An oil company lambasted by an environmentalist panel at the University of Winnipeg last week is also the main benefactor of a university science program for inner-city youth.
Eco-Kids on Campus, a 10-week enrichment program aimed at getting inner-city youth interested in science and post-secondary education, receives $25,000 per year from Enbridge, according to the university website.
The Natural Sciences and Engineering Research Council of Canada made a three-year donation of $42,000 to Eco-Kids in 2010.
Eco-Kids participants are instructed by university professors and students, and have the opportunity to dissect a squid, study DNA and angular momentum, and measure their own ecological footprint, according to the website.
Leaders like Gerald Amos, former councillor of Haisla First Nation and conservation advocate, say that Enbridge’s proposed Northern Gateway Pipeline puts the environment and B.C. First Nations communities at risk.
Despite these claims, Enbridge continues to invest thousands of dollars in educational programs aimed at aboriginal youth, according to the company website.
Jennifer Rattray, associate vice-president of Indigenous, Government, and Community Affairs, said without Enbridge’s donation, Eco-Kids would not be possible.
“Bottom line, it helps those kids. Anything I can do to help those kids, I will do,” said Rattray.
Enbridge’s investment goes towards supplies, transportation and snacks, as well as the kickoff and graduation celebrations that bookend each 10-week program, Rattray said.
The university has to reapply for funding from Enbridge every year, she added, and there is always a possibility that they will be turned down.
“We have a good track record of being able to serve kids in the inner-city of Winnipeg, but as with many funders, you hope it continues, but there are no guarantees,” said Rattray.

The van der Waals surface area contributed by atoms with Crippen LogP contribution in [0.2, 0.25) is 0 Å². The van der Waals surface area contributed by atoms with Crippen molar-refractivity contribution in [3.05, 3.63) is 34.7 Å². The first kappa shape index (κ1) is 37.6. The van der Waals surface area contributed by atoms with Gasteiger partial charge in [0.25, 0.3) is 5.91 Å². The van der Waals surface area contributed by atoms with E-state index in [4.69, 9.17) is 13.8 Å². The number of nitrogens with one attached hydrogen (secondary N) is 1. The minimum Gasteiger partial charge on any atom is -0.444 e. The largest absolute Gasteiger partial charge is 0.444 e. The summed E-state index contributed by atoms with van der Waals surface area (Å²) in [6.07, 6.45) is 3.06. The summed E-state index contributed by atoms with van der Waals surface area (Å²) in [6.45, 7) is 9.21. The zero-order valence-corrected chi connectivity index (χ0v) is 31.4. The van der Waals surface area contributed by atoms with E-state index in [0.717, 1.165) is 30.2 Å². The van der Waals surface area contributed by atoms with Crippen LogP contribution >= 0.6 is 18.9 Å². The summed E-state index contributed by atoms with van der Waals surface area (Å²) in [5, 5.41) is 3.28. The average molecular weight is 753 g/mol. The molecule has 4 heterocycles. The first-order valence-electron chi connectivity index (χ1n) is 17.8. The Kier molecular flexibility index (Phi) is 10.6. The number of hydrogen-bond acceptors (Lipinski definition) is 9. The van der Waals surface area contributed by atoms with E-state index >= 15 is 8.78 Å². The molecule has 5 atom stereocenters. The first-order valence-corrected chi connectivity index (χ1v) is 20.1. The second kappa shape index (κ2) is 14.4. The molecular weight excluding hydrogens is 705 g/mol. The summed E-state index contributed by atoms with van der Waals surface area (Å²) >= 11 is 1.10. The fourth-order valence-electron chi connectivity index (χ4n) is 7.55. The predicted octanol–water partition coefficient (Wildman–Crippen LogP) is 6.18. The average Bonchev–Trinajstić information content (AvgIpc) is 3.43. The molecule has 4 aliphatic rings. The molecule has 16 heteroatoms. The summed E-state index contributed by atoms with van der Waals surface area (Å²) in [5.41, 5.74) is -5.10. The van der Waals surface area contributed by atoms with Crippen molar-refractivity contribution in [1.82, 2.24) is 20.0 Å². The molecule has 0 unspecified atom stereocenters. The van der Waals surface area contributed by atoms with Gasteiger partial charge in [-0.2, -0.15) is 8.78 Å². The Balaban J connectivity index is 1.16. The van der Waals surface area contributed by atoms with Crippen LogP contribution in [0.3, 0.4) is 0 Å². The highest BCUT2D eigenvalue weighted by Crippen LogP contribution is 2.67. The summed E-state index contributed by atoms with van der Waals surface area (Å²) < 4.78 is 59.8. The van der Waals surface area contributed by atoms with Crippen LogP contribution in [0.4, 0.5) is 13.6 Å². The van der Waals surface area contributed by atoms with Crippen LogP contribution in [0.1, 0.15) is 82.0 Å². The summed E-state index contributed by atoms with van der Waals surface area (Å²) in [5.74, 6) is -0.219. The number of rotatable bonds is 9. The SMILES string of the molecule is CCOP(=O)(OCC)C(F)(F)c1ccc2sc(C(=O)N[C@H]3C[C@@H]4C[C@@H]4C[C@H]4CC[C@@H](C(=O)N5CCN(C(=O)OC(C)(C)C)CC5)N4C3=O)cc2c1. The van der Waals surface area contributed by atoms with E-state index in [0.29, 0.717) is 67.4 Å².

In the event that Enbridge denied university funding, Rattray said, it is unlikely there would be a possibility of finding alternate funds.
According to Rattray, Enbridge has not made any attempts to control what goes into the Eco-Kids curriculum, which covers sustainability and environmental issues.
Amos believes Enbridge’s investments in programs like Eco-Kids are most likely disingenuous.
“My opinion: they’ve been doing this kind of stuff to make people think differently about them, to quit thinking about the environmental impact of their activity,” said Amos.
It’s difficult to gauge the appropriateness of accepting donations from organizations like Enbridge, he added.
“Unfortunately money makes the world go round. It takes resources to help. I’m torn right down the middle on it.”
Amos conceded that programs like Eco-Kids are important to the community.
“Good on the people who are running the program. I would hope that if Enbridge wasn’t funding this, there would be others that would step up to the plate,” he said.
According to an Enbridge report, the company donated over $2 million to educational initiatives in 2010.
Enbridge invests in education in order to help create strong, sustainable communities. The company recognizes that “today’s students are tomorrow’s leaders,” according to the report.
Whitney Plaizier, aboriginal affairs policy advisor at Enbridge, said in an email that she could not discuss whether Enbridge has input on the Eco-Kids curriculum.
“I can only speak for the Eco-Kids program and the Enbridge School Plus Program in that in order to be eligible for sponsorship, we require detailed sponsorship request applications and post-program reports that are reviewed by Enbridge,” said Plaizier.
At the Tar sands, pipelines, and tankers forum hosted by the U of W on Feb. 16, panelists expressed concern Enbridge is hijacking the environmental assessment process, that the pipeline offers significant adverse economic impact to Canadians and that an oil spill off the B.C. coast as a result of the pipeline is inevitable and would have disastrous effects on local ecosystems.
At the panel, Amos explained that Haisla First Nation, located at the terminus of the proposed pipeline, have strong cultural ties to the land on which they live and an oil spill would be devastating to their community and a traditional way of life.
In an open letter to the Prime Minister, Amos warned that the pipeline was not in the best interest of Canada or the planet, referring to it as “the largest and most insidious threat to our culture that has ever existed, with the possible exception of the Canadian governments violent imposition of the residential school system.”